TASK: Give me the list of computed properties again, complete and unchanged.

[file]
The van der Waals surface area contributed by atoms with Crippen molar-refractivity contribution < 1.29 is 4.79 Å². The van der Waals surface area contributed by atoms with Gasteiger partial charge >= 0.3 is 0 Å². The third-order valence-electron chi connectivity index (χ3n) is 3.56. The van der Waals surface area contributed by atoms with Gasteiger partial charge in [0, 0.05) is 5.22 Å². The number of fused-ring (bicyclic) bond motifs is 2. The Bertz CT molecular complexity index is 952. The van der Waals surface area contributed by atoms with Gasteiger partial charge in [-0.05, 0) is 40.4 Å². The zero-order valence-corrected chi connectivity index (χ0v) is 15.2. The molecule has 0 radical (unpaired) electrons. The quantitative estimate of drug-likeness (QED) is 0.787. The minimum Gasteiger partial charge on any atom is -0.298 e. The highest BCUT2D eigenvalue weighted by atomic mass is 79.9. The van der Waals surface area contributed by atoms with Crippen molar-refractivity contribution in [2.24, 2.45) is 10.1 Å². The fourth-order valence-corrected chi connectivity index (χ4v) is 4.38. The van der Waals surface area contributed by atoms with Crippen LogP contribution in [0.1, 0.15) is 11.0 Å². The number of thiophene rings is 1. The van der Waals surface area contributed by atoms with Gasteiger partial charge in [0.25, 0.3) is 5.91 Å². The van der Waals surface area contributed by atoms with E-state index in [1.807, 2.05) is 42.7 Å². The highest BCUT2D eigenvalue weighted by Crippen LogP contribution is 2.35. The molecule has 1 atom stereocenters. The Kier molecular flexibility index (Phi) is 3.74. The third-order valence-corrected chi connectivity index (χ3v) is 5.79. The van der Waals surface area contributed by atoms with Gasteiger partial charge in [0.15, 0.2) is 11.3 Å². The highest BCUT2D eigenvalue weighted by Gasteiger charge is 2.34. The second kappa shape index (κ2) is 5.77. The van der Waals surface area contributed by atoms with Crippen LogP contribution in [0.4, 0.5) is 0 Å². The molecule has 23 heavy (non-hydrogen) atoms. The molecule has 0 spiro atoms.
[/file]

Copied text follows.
The van der Waals surface area contributed by atoms with Crippen molar-refractivity contribution < 1.29 is 4.79 Å². The van der Waals surface area contributed by atoms with Gasteiger partial charge >= 0.3 is 0 Å². The third-order valence-electron chi connectivity index (χ3n) is 3.56. The van der Waals surface area contributed by atoms with Gasteiger partial charge in [0, 0.05) is 5.22 Å². The number of fused-ring (bicyclic) bond motifs is 2. The Bertz CT molecular complexity index is 952. The van der Waals surface area contributed by atoms with Gasteiger partial charge in [-0.05, 0) is 40.4 Å². The zero-order valence-corrected chi connectivity index (χ0v) is 15.2. The molecule has 0 radical (unpaired) electrons. The quantitative estimate of drug-likeness (QED) is 0.787. The minimum Gasteiger partial charge on any atom is -0.298 e. The highest BCUT2D eigenvalue weighted by atomic mass is 79.9. The van der Waals surface area contributed by atoms with Crippen molar-refractivity contribution in [2.24, 2.45) is 10.1 Å². The fourth-order valence-corrected chi connectivity index (χ4v) is 4.38. The van der Waals surface area contributed by atoms with Crippen LogP contribution in [0.1, 0.15) is 11.0 Å². The number of thiophene rings is 1. The van der Waals surface area contributed by atoms with Gasteiger partial charge in [0.25, 0.3) is 5.91 Å². The van der Waals surface area contributed by atoms with E-state index in [1.807, 2.05) is 42.7 Å². The highest BCUT2D eigenvalue weighted by Crippen LogP contribution is 2.35. The molecule has 1 atom stereocenters. The Kier molecular flexibility index (Phi) is 3.74. The third-order valence-corrected chi connectivity index (χ3v) is 5.79. The van der Waals surface area contributed by atoms with Gasteiger partial charge in [0.15, 0.2) is 11.3 Å². The highest BCUT2D eigenvalue weighted by Gasteiger charge is 2.34. The second kappa shape index (κ2) is 5.77. The van der Waals surface area contributed by atoms with Crippen LogP contribution in [0.4, 0.5) is 0 Å². The molecule has 23 heavy (non-hydrogen) atoms. The molecule has 0 spiro atoms.